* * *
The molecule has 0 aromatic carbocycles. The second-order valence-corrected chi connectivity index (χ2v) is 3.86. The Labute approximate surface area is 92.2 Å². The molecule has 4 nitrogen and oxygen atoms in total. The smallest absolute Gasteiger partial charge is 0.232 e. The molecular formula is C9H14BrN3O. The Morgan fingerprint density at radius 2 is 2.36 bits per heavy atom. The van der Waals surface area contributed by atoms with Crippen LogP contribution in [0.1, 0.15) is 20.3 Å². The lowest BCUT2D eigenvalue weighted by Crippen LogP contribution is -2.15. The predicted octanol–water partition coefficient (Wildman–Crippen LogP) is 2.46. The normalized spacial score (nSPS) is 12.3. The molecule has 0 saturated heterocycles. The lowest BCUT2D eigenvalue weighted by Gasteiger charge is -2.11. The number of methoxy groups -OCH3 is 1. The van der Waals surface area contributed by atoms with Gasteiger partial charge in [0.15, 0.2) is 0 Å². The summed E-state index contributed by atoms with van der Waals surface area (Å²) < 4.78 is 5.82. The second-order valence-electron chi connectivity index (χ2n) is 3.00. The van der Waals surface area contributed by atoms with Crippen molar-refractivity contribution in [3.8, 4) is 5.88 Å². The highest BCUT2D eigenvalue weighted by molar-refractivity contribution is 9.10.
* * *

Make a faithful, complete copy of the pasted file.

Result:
The molecule has 0 aromatic carbocycles. The second-order valence-corrected chi connectivity index (χ2v) is 3.86. The Labute approximate surface area is 92.2 Å². The molecule has 4 nitrogen and oxygen atoms in total. The smallest absolute Gasteiger partial charge is 0.232 e. The molecular formula is C9H14BrN3O. The Morgan fingerprint density at radius 2 is 2.36 bits per heavy atom. The van der Waals surface area contributed by atoms with Crippen LogP contribution in [0.1, 0.15) is 20.3 Å². The lowest BCUT2D eigenvalue weighted by Crippen LogP contribution is -2.15. The predicted octanol–water partition coefficient (Wildman–Crippen LogP) is 2.46. The normalized spacial score (nSPS) is 12.3. The molecule has 0 saturated heterocycles. The lowest BCUT2D eigenvalue weighted by Gasteiger charge is -2.11. The number of methoxy groups -OCH3 is 1. The van der Waals surface area contributed by atoms with Gasteiger partial charge in [0.15, 0.2) is 0 Å². The summed E-state index contributed by atoms with van der Waals surface area (Å²) < 4.78 is 5.82. The second-order valence-electron chi connectivity index (χ2n) is 3.00. The van der Waals surface area contributed by atoms with Crippen molar-refractivity contribution in [3.8, 4) is 5.88 Å². The highest BCUT2D eigenvalue weighted by molar-refractivity contribution is 9.10.